PSG was performed by qualified sleep technologists in sleep laboratory with a digitized system (Siesta, Profusion 3 Software, Compumedics, Australia).[16] The standard infant montage was used and the following parameters were recorded during the study: electroencephalogram (EEG) F3-M2, F4-M1, O1-M2, O2-M1, C4-M1, C3-M2; electrooculogram (EOG); submental, tibial, and intercostal electromyogram (EMG); electrocardiography (ECG); airflow with nasal pressure transducer and oral thermal sensor; oxygen saturation and pulse waveform by build-in pulse oximeter; carbon dioxide level by transcutaneous carbon dioxide monitor (TCM 4, Radiometer, Copenhagen, Denmark); rib cage and abdominal volume changes using respiratory inductance plethysmograph (RIP); sleep characteristics by position sensor, snoring microphone and video monitoring using an infrared video camera. Infant and paediatric sleep staging rules of American Academy of Sleep Medicine (AASM) manual version 2.4 were observed.[17] Infants staging was done in children younger than 2 months and the child staging to older children. AASM criteria for obstructive apnoea and obstructive hypopnoea were employed.

Pulse oximetry study was recorded by Masimo Radical-7 pulse-oximeter. Data were downloaded to PROFOX software for analysis. Periods with low Signal IQ (Signal Identification and Quality indicator) were excluded from interpretation as artefacts. Awake periods when the infant’s eyes were opened or during crying or feeding were manually excluded. This is done by one same independent observer, not involved in PSG interpretation, using 5–10 min, to quickly screen through the video captured by the infrared camera recorded during the pulse oximetry study and PSG.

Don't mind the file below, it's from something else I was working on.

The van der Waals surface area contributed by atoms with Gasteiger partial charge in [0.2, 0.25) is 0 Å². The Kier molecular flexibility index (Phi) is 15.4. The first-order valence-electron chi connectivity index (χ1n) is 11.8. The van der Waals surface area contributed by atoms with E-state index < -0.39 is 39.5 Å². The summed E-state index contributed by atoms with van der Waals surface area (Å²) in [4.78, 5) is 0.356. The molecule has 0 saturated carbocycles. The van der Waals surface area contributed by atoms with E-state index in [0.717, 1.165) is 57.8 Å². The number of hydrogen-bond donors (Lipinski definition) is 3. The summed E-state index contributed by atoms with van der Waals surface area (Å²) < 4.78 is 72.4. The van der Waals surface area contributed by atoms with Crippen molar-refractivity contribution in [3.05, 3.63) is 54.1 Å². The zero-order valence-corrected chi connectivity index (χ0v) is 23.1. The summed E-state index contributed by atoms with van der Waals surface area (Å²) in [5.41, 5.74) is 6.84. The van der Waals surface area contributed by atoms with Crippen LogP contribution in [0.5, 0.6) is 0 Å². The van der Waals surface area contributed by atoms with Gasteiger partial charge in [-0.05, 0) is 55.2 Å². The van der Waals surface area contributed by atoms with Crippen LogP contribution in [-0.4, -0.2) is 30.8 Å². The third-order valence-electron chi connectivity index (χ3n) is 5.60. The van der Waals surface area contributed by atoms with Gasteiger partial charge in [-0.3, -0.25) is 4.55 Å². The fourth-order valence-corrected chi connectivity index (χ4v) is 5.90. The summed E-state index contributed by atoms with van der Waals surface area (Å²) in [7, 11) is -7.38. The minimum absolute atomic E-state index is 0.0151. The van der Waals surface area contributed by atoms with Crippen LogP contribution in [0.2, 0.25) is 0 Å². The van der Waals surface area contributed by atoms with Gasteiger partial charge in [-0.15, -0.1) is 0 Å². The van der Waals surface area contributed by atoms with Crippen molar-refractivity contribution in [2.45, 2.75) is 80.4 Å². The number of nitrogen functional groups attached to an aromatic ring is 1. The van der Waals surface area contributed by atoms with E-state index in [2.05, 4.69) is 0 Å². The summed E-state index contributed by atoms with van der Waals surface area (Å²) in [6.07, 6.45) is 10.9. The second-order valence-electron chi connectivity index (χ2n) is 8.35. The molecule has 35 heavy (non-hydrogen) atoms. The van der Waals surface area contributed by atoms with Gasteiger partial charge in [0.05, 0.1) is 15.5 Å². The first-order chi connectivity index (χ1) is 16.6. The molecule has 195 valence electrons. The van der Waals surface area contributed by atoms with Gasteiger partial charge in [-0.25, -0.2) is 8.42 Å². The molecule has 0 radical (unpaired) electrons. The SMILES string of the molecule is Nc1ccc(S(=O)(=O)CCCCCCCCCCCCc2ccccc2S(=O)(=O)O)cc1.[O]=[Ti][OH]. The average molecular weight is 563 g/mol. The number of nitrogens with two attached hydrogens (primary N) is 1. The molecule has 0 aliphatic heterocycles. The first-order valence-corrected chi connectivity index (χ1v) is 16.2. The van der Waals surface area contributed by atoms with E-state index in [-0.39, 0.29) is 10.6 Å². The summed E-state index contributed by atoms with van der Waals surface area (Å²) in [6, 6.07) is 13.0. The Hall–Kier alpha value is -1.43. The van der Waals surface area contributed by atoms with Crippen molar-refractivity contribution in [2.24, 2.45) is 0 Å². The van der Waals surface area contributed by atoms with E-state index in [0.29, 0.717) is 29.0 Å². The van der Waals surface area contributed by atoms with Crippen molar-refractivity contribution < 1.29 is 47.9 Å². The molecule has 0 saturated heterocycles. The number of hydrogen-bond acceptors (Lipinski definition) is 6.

Several oximetry parameters were analysed and are listed in [Table 1]. These included ODI40: index of oxygen desaturation ≥4% from baseline (ODI4) for events lasting more than 0 s per sampled hour; ODI410: ODI4 for events lasting more than or equal to 10 s per sampled hour; ODI30: index of oxygen desaturation ≥3% from baseline (ODI3) for events lasting more than 0 s per sampled hour; ODI310: ODI3 for events lasting more than or equal to 10 s per sampled hour; ODI<90%: index of oxygen desaturation with SpO2 <90% per sampled hour; cluster of 5: ≥5 drops of SpO2 ≥4% from baseline within 30 min; cluster of 3: ≥3 drops of SpO2 ≥4% from baseline within 30 min; McGill score by Nixon in 2004.[18]
Table 1: Oximetry parameters analysed and their abbreviations

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All statistical analyses were performed by using IBM SPSS Statistics for Windows, Version 25.0. Separate Spearman Rho’s correlation for each mentioned oximetry parameters with OAHI were determined. Receiver-operating characteristic (ROC) curves were plotted for the oximetry parameter with the most significant Spearman’s Rho’s correlation to OAHI. The cutoff level with the optimal combination of sensitivity and specificity was calculated using the Youden index. The area under curve (AUC) reflects the accuracy of the oximetry parameters in predicting OAHI >2 per hour and >5 per hour in PSG. A value of P < 0.05 was considered statistically significant.

This study was approved by the Hong Kong Hospital Authority Kowloon Central Cluster Ethics Committee.

  Results Top

This study included 27 infants consisted of 17 boys and 10 girls, of which 17 were ex-preterm infants. The median chronological age was 122 days and the median corrected age was 105 days. The indications for PSG were moderate-to-severe bronchopulmonary dysplasia (BPD) (n = 13), upper airway obstruction (n = 13), and recurrent clinical apnoea (n = 1).

Median total sleep time, study time, and sleep efficiency of the PSGs were 174 min, 219 min, and 80.5%, respectively. The median obstructive apnoea hypopnoea index (OAHI) of the subjects was 1.8 per hour.

For pulse oximetry, the median study time was 244 min, the median time excluded as artefacts, and awake period was 12 min. The median of ODI40 was 13.2 per hour; ODI410 was 5.1 per hour; ODI30 was 24.0 per hour; ODI310 was 10.0 per hour; ODI<90% was 1.4 per hour; cluster of 5 was 0.8 per hour; and cluster of 3 was 1.2 per hour. Using McGill scoring, 9 infants scored 1; 11 infants scored 2; and 7 infants scored 3. These are summarized in [Table 2].
Table 2: Demographics; infant polysomnography and pulse oximetry parameters